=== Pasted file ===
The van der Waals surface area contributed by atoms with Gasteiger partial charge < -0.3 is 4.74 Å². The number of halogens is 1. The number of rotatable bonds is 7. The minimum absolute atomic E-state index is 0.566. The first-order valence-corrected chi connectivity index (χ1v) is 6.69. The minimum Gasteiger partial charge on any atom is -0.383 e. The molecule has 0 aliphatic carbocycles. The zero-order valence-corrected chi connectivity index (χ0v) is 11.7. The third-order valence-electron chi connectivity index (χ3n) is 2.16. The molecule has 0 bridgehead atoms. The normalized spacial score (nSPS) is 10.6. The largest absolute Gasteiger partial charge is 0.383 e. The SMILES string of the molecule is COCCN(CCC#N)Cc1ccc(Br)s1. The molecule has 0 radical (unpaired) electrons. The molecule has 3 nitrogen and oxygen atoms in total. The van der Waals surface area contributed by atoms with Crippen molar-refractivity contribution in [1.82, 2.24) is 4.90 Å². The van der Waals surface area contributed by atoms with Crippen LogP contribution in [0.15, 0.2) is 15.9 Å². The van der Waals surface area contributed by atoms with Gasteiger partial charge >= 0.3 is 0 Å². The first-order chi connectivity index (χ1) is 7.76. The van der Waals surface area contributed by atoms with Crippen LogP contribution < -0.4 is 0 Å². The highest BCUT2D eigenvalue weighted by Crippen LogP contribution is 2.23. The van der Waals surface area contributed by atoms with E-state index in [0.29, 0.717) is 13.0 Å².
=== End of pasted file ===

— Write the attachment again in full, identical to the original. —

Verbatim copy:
The van der Waals surface area contributed by atoms with Gasteiger partial charge < -0.3 is 4.74 Å². The number of halogens is 1. The number of rotatable bonds is 7. The minimum absolute atomic E-state index is 0.566. The first-order valence-corrected chi connectivity index (χ1v) is 6.69. The minimum Gasteiger partial charge on any atom is -0.383 e. The molecule has 0 aliphatic carbocycles. The zero-order valence-corrected chi connectivity index (χ0v) is 11.7. The third-order valence-electron chi connectivity index (χ3n) is 2.16. The molecule has 0 bridgehead atoms. The normalized spacial score (nSPS) is 10.6. The largest absolute Gasteiger partial charge is 0.383 e. The SMILES string of the molecule is COCCN(CCC#N)Cc1ccc(Br)s1. The molecule has 0 radical (unpaired) electrons. The molecule has 3 nitrogen and oxygen atoms in total. The van der Waals surface area contributed by atoms with Crippen molar-refractivity contribution in [1.82, 2.24) is 4.90 Å². The van der Waals surface area contributed by atoms with Crippen LogP contribution in [0.15, 0.2) is 15.9 Å². The van der Waals surface area contributed by atoms with Gasteiger partial charge >= 0.3 is 0 Å². The first-order chi connectivity index (χ1) is 7.76. The van der Waals surface area contributed by atoms with Crippen LogP contribution < -0.4 is 0 Å². The highest BCUT2D eigenvalue weighted by Crippen LogP contribution is 2.23. The van der Waals surface area contributed by atoms with E-state index in [0.29, 0.717) is 13.0 Å².